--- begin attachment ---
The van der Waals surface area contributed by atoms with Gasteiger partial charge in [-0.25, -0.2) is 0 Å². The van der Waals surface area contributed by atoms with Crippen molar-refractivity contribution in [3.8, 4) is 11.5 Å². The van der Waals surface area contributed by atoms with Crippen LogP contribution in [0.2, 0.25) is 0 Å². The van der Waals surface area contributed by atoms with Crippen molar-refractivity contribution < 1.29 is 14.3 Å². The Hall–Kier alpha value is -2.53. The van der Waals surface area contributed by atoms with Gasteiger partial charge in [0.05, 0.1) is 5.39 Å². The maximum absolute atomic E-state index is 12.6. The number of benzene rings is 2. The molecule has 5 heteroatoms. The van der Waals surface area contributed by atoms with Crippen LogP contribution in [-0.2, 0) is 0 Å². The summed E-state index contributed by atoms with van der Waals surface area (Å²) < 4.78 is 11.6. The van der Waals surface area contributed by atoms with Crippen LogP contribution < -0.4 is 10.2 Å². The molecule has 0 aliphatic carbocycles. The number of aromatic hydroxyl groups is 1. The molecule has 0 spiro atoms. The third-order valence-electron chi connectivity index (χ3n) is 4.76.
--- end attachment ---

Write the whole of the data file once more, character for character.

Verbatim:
The van der Waals surface area contributed by atoms with Gasteiger partial charge in [-0.25, -0.2) is 0 Å². The van der Waals surface area contributed by atoms with Crippen molar-refractivity contribution in [3.8, 4) is 11.5 Å². The van der Waals surface area contributed by atoms with Crippen LogP contribution in [0.2, 0.25) is 0 Å². The van der Waals surface area contributed by atoms with Crippen molar-refractivity contribution < 1.29 is 14.3 Å². The Hall–Kier alpha value is -2.53. The van der Waals surface area contributed by atoms with Gasteiger partial charge in [0.05, 0.1) is 5.39 Å². The maximum absolute atomic E-state index is 12.6. The number of benzene rings is 2. The molecule has 5 heteroatoms. The van der Waals surface area contributed by atoms with Crippen LogP contribution in [-0.2, 0) is 0 Å². The summed E-state index contributed by atoms with van der Waals surface area (Å²) < 4.78 is 11.6. The van der Waals surface area contributed by atoms with Crippen LogP contribution < -0.4 is 10.2 Å². The molecule has 0 aliphatic carbocycles. The number of aromatic hydroxyl groups is 1. The molecule has 0 spiro atoms. The third-order valence-electron chi connectivity index (χ3n) is 4.76.